We also discovered the new use-case that is now driving most of the datacenter networking efforts, which is without surprise AI and Machine Learning. Turns out, if you want your ChatGPT to answer up-to-date replies without having to wait for too long, you need a powerful and well-organized datacenter for the training part, and networking engineering takes a big part in it to keep all those GPUs fed at a relevant pace.

This lead to the devmem TCP effort, which started to feel a bit familiar for us as it uses dma-buf, which we also sometimes use on multimedia pipelines. The ML and AI topic was introduced to us by the wonderful Keynote session given by Manya Ghobadi, who got all the audience captivated by how AI and ML works, what AI workloads requires in terms of network traffic scheduling, datacenter topology and computing hardware that uses optical computing.

On the final day, we even had a visit from Jakub Kicinski (one of the co-maintainers of Linux networking tree), presenting what he had been working on, and gave us an update on the netdev development statistics (and basically, his main point is that we do need to review more patches).

For the first time, there was a talk from Bootlin at netdev, as Maxime presented one of the topics he’s been working on lately : Improving multi-PHY and multi-port interfaces support. Although it was one of the only talks focusing on the low-levels aspects of the Ethernet stack, it triggered some discussions and interest from the community, which will help further improving the ongoing work.

The slides and videos of the event will be published at some point in the future, we will for sure mention this to our readers when it becomes available.

We’ll conclude this short feedback by thanking once again the Netdev Board members, organizers, speakers and the audience for this great event.

We’ll come back 🙂

Bootlin at Capitole du Libre, November 18-19, Toulouse, France

Capitole du LibreCapitole du Libre is THE open-source/free-software event that takes place each year in Toulouse, France. Turns out that half of Bootlin’s team is precisely based in Toulouse, and obviously we are big fan of open-source/free-software, and therefore we have always supported, contributed and participated to Capitole du Libre in one way or another. Bootlin’s CEO Thomas Petazzoni is actually one of the founders of the Capitole du Libre event, back in 2007-2008.

This year, Capitole du Libre will take place on November 18-19, as usual at ENSEEIHT, an engineer school located in the heart of Toulouse.

Bootlin is first financially supporting the event by being one of the Platine sponsors. Thanks to this, we will have a booth at the event, so if you want to meet us, coming to Capitole du Libre is a good idea.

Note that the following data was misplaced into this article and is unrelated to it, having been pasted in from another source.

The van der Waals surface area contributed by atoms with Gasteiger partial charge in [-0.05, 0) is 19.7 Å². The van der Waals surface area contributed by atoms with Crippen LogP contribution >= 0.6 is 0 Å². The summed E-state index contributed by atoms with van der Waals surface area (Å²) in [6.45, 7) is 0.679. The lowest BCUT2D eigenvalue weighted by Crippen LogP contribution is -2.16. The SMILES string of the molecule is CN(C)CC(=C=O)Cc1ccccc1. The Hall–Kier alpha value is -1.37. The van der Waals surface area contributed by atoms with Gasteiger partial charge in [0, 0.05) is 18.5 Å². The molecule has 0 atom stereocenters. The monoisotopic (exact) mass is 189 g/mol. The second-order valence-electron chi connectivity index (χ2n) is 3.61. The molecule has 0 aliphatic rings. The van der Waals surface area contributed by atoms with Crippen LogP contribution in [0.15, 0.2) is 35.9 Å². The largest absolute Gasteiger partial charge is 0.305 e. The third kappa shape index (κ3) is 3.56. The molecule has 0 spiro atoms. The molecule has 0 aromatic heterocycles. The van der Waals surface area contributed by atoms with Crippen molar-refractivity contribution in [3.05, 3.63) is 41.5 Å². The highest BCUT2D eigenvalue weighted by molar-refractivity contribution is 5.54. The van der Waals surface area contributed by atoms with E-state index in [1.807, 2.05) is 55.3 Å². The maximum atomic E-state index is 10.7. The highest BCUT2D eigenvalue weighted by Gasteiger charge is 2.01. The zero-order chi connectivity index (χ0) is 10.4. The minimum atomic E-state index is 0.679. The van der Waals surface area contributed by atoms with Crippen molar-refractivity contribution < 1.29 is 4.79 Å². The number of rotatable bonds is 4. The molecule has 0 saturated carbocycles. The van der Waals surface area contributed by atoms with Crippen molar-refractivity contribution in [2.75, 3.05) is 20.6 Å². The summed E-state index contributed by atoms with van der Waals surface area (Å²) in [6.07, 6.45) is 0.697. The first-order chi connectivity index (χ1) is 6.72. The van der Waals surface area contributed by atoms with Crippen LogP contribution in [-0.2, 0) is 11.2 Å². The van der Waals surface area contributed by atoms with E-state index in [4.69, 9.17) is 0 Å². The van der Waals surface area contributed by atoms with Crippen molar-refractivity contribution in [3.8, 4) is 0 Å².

Secondly, Bootlin is also contributed to the event by having 4 of its engineers give talks:

Attending Capitole du Libre is free, so we definitely recommend all free-software/open-source users, developers, contributors to join this great event, and we look forward to meeting the local open-source community at Capitole du Libre!

Linux 6.6 released, Bootlin contributions

Linux 6.6 was released yesterday, so this is the time for our usual blog post about our contributions to this release. Before that, to get an overall idea of what went into Linux 6.6, we recommend reading the articles from LWN.net covering the Linux 6.6 merge window: part 1 and part 2. The KernelNewbies page is perhaps a little bit less rich than it used to be, but still relevant.

On our side, this time around we contributed 68 changes to this release:

  • Alexandre Belloni, as the RTC subsystem maintainer, submitted a few asorted patches touching various drivers in this subsystem
  • Alexis Lothoré pushed some patches extending the rzn1-a5psw Ethernet switch driver with VLAN support and port_bridge_flags support. These patches were initially written by Clément Léger but had not been accepted until now.
  • Hervé Codina got his audio-iio-aux driver merged, which allows the ASoC subsystem (for audio devices) to use IIO devices, such as a potentiometer. This came together with a number of fixes/improvements in the IIO subsystem. Hervé also fixed some reference counting issues in several I2C mux drivers.
  • Miquèl Raynal pushed to the finish line a patch written several years ago by Bootlin engineer Kamel Bouhara, who hadn’t been accepted until now. This patch adds a sysfs interface that allows to retrieve the reset reason on Microchip ARM platforms
  • Luca Ceresoli fixed some issues in two DRM panel drivers and also fixed a regression in the NVidia Tegra camera interface driver
  • Miquèl Raynal did a number of different, unrelated, contributions:
    • support for the EDT ET028013DMA display panel to the existing sitronix-st7789v driver, which required quite a few preparation changes
    • fix a clock polarity issue in the DRM driver for the display controller used in Microchip ARM platforms
    • improve many small aspects of the qcom NAND controller driver
    • improve the handling of nvmem layouts in the nvmem subsystem
    • fix an issue in the SJA1000 CAN controller driver that would cause the HW to stall after an overrun on some platforms
  • Paul Kocialkowski contributed a few small asorted fixes in the media subsystem documentation

Here are the complete details of our contributions: